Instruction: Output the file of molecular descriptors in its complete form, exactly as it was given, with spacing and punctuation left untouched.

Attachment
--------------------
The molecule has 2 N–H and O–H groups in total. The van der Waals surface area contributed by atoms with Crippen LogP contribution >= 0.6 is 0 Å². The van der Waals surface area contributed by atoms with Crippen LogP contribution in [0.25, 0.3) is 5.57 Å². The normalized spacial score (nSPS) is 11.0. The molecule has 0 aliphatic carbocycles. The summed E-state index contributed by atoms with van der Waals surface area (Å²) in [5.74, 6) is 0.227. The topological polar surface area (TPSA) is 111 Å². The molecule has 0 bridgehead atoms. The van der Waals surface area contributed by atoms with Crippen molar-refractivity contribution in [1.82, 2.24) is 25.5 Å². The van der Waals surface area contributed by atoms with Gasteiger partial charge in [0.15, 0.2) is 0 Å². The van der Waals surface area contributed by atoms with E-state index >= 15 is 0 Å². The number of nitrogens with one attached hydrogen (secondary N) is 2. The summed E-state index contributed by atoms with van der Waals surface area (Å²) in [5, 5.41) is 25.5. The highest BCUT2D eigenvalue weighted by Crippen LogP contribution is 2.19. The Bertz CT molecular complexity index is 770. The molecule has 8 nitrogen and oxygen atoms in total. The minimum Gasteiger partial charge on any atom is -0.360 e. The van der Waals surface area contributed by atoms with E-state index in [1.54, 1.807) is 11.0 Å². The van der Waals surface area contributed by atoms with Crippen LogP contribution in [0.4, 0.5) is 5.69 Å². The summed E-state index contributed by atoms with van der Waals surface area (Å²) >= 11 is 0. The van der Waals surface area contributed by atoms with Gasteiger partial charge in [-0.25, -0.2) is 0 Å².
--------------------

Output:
The molecule has 2 N–H and O–H groups in total. The van der Waals surface area contributed by atoms with Crippen LogP contribution >= 0.6 is 0 Å². The van der Waals surface area contributed by atoms with Crippen LogP contribution in [0.25, 0.3) is 5.57 Å². The normalized spacial score (nSPS) is 11.0. The molecule has 0 aliphatic carbocycles. The summed E-state index contributed by atoms with van der Waals surface area (Å²) in [5.74, 6) is 0.227. The topological polar surface area (TPSA) is 111 Å². The molecule has 0 bridgehead atoms. The van der Waals surface area contributed by atoms with Crippen molar-refractivity contribution in [1.82, 2.24) is 25.5 Å². The van der Waals surface area contributed by atoms with Gasteiger partial charge in [0.15, 0.2) is 0 Å². The van der Waals surface area contributed by atoms with E-state index >= 15 is 0 Å². The number of nitrogens with one attached hydrogen (secondary N) is 2. The summed E-state index contributed by atoms with van der Waals surface area (Å²) in [5, 5.41) is 25.5. The highest BCUT2D eigenvalue weighted by Crippen LogP contribution is 2.19. The Bertz CT molecular complexity index is 770. The molecule has 8 nitrogen and oxygen atoms in total. The minimum Gasteiger partial charge on any atom is -0.360 e. The van der Waals surface area contributed by atoms with E-state index in [1.54, 1.807) is 11.0 Å². The van der Waals surface area contributed by atoms with Crippen LogP contribution in [0.4, 0.5) is 5.69 Å². The summed E-state index contributed by atoms with van der Waals surface area (Å²) >= 11 is 0. The van der Waals surface area contributed by atoms with Gasteiger partial charge in [-0.25, -0.2) is 0 Å².